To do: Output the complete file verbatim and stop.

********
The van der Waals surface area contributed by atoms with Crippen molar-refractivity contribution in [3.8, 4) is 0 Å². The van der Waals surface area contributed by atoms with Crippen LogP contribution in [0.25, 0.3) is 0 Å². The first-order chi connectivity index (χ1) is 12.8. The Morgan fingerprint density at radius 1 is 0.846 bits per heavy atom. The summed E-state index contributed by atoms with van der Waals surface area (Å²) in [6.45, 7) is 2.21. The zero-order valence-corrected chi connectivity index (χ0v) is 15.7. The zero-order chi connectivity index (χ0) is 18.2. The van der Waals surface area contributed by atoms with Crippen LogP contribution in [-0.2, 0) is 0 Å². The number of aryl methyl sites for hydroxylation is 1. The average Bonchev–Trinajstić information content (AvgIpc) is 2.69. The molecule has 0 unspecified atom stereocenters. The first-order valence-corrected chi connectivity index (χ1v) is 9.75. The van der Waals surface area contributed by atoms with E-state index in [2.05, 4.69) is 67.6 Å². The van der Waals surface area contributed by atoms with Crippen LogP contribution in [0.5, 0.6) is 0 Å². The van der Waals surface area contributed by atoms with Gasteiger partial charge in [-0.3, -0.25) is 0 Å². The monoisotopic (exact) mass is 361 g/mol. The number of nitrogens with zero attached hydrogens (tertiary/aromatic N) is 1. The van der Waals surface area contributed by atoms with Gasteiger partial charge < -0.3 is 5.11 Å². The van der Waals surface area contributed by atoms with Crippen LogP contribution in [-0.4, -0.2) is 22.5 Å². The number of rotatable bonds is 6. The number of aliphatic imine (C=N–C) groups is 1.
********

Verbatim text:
The van der Waals surface area contributed by atoms with Crippen molar-refractivity contribution in [3.8, 4) is 0 Å². The van der Waals surface area contributed by atoms with Crippen LogP contribution in [0.25, 0.3) is 0 Å². The first-order chi connectivity index (χ1) is 12.8. The Morgan fingerprint density at radius 1 is 0.846 bits per heavy atom. The summed E-state index contributed by atoms with van der Waals surface area (Å²) in [6.45, 7) is 2.21. The zero-order valence-corrected chi connectivity index (χ0v) is 15.7. The zero-order chi connectivity index (χ0) is 18.2. The van der Waals surface area contributed by atoms with Crippen LogP contribution in [-0.2, 0) is 0 Å². The number of aryl methyl sites for hydroxylation is 1. The average Bonchev–Trinajstić information content (AvgIpc) is 2.69. The molecule has 0 unspecified atom stereocenters. The first-order valence-corrected chi connectivity index (χ1v) is 9.75. The van der Waals surface area contributed by atoms with E-state index in [2.05, 4.69) is 67.6 Å². The van der Waals surface area contributed by atoms with Crippen LogP contribution in [0.5, 0.6) is 0 Å². The van der Waals surface area contributed by atoms with Gasteiger partial charge in [-0.3, -0.25) is 0 Å². The monoisotopic (exact) mass is 361 g/mol. The number of nitrogens with zero attached hydrogens (tertiary/aromatic N) is 1. The van der Waals surface area contributed by atoms with Gasteiger partial charge < -0.3 is 5.11 Å². The van der Waals surface area contributed by atoms with Crippen LogP contribution in [-0.4, -0.2) is 22.5 Å². The number of rotatable bonds is 6. The number of aliphatic imine (C=N–C) groups is 1.